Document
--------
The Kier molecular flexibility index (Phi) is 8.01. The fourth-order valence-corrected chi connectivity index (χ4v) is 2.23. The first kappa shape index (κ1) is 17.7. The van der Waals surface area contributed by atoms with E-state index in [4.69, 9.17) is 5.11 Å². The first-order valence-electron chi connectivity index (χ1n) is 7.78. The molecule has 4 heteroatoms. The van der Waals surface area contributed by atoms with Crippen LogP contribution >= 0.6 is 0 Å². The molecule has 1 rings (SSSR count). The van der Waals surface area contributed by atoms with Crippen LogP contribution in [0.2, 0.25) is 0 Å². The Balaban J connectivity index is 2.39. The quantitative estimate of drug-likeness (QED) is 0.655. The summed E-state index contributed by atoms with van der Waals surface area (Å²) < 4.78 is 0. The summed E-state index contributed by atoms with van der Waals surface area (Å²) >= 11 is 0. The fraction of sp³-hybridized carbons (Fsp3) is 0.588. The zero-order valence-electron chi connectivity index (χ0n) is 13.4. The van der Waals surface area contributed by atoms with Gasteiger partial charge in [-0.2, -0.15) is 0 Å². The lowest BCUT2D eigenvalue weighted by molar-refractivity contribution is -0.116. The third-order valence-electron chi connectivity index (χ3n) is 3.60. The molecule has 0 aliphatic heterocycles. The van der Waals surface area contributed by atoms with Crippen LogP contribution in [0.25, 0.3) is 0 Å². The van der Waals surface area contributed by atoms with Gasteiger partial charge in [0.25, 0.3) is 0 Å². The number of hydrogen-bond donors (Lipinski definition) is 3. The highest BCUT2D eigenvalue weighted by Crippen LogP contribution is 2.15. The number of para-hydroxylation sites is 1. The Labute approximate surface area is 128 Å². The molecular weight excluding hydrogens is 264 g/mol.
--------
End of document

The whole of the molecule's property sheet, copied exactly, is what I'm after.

The Kier molecular flexibility index (Phi) is 8.01. The fourth-order valence-corrected chi connectivity index (χ4v) is 2.23. The first kappa shape index (κ1) is 17.7. The van der Waals surface area contributed by atoms with E-state index in [4.69, 9.17) is 5.11 Å². The first-order valence-electron chi connectivity index (χ1n) is 7.78. The molecule has 4 heteroatoms. The van der Waals surface area contributed by atoms with Crippen LogP contribution >= 0.6 is 0 Å². The molecule has 1 rings (SSSR count). The van der Waals surface area contributed by atoms with Crippen LogP contribution in [0.2, 0.25) is 0 Å². The Balaban J connectivity index is 2.39. The quantitative estimate of drug-likeness (QED) is 0.655. The summed E-state index contributed by atoms with van der Waals surface area (Å²) < 4.78 is 0. The summed E-state index contributed by atoms with van der Waals surface area (Å²) >= 11 is 0. The fraction of sp³-hybridized carbons (Fsp3) is 0.588. The zero-order valence-electron chi connectivity index (χ0n) is 13.4. The van der Waals surface area contributed by atoms with Gasteiger partial charge in [-0.2, -0.15) is 0 Å². The lowest BCUT2D eigenvalue weighted by molar-refractivity contribution is -0.116. The third-order valence-electron chi connectivity index (χ3n) is 3.60. The molecule has 0 aliphatic heterocycles. The van der Waals surface area contributed by atoms with Crippen LogP contribution in [0.25, 0.3) is 0 Å². The van der Waals surface area contributed by atoms with Gasteiger partial charge in [0.25, 0.3) is 0 Å². The number of hydrogen-bond donors (Lipinski definition) is 3. The highest BCUT2D eigenvalue weighted by Crippen LogP contribution is 2.15. The number of para-hydroxylation sites is 1. The Labute approximate surface area is 128 Å². The molecular weight excluding hydrogens is 264 g/mol.